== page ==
This is a very popular question from people just starting out in their careers or those seeking employment in another country. Here are two questions I receive often: “If I do not know anyone in my geographical area, profession or industry of choice how can I network?” “If networking is the number one way in which people find professional employment in the US, then how does a person build a professional network in the first place?” These are, in fact, valid questions. The good news is that everyone has a network. Some networks are a bit more indirect than others. The six degrees of separation from anyone in the world is true. Nearly 80% of the potential jobs available are hidden. They never hit the Internet job postings sites. And whether you think you have a network or not, anyone can tap into this hidden job market and be successful. Here are three simple resources to uncover your unrealized network so you can increase your chances of tapping into this hidden job market everyone seeks.
1. Your college alumni network: Alumni from every college and/or university in the world is at your fingertips. Fellow classmates are now working in a myriad of professions, companies and industries, and these people can provide you more information than you think. There are people all over the world who might not know you personally but share a common bond. Allegiance to our alma maters run extremely deep. Conversations concerning collegiate sports, traditions and experiences are the source to beginning many strong business relationships. Reach out to these people through your campus alumni database, LinkedIn Groups and clubs. Texas A&M has an extremely strong former student connection through our Association, local A&M clubs and LinkedIn groups. Thousands of people are waiting for you to just reach out. Will 100% of these people respond to you? No, but don’t forget that famous quote from Wayne Gretzky: “You will miss 100% of the shots you never take.”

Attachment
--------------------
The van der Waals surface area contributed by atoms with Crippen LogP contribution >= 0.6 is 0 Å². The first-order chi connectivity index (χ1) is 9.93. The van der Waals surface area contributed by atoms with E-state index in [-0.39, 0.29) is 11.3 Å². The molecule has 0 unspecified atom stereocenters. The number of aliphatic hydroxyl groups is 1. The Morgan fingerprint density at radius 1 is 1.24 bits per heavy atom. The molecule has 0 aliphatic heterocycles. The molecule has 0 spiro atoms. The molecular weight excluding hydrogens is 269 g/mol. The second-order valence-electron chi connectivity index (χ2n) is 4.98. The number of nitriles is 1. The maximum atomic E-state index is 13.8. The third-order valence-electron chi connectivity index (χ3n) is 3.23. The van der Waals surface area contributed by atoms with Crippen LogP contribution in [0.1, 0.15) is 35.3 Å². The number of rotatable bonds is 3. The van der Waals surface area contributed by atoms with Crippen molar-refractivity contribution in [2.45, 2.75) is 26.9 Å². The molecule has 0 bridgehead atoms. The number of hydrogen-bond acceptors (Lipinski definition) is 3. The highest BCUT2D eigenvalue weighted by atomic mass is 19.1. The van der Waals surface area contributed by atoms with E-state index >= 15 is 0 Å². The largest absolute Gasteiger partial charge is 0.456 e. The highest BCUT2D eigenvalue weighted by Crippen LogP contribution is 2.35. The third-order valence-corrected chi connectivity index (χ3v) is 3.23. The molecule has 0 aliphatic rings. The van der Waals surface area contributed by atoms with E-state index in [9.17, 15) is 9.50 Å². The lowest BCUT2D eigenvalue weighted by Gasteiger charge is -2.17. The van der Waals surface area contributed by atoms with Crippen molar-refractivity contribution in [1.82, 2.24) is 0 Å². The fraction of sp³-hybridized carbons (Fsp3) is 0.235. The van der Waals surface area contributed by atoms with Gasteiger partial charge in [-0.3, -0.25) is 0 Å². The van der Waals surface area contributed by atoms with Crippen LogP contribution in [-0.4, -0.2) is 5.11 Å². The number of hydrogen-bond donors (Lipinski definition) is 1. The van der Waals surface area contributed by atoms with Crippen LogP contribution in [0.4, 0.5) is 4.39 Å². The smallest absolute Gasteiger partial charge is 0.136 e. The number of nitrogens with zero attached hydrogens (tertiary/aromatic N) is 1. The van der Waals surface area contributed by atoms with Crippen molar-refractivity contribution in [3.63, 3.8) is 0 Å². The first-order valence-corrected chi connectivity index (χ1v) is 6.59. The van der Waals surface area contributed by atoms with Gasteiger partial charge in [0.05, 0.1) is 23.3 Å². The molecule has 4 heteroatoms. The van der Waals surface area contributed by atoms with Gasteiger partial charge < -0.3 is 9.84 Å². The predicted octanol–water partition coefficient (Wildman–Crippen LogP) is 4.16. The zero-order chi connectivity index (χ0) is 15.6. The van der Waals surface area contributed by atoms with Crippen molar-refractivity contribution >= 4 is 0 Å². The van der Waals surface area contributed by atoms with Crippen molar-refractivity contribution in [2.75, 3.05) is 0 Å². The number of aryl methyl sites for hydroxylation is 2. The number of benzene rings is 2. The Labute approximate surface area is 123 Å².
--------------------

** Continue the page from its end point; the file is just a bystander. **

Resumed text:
2. Your professional resources: As I stated above, LinkedIn is an online resource that basically serves as a electronic professional network and rolodex. It allows colleagues to connect and stay connected. It providse a platform for business related exchange of information. A job seeker can tap into this service by simply reaching out to experts in various professions, companies and industries. Professional associations typically have LinkedIn group connections to provide networking opportunities and information exchange. Engaging in a professional conversation is an ideal way for job seekers to connect with hiring managers and begin building a professional footprint and reputation.
3. Your home country connection: Each year, we have numerous international guests joining our academic programs with the concern of their lack of network. I argue that this network can sometimes be the strongest of all. We have thousands of internationals working in our country who can provide the best advice to those just starting the process of searching for sponsorship and employment. Look to your undergraduate institutions and seek alumni who are currently working in the US and especially those who are working at firms on your list of top companies. These people have already been through the experience and can provide the best advice on best practices and worst mistakes.
Everyone has a network. Some networks are more obvious than others, of course, but each and every person has people ready and willing to provide solid advice and direction. The key is to ask and think creatively and not immediately ask for a job. Realize your value proposition to business and market that message to a targeted audience with clarity and passion.
Please share with me your thoughts and experiences. I am sure my readers would be interested to see how this has worked for others.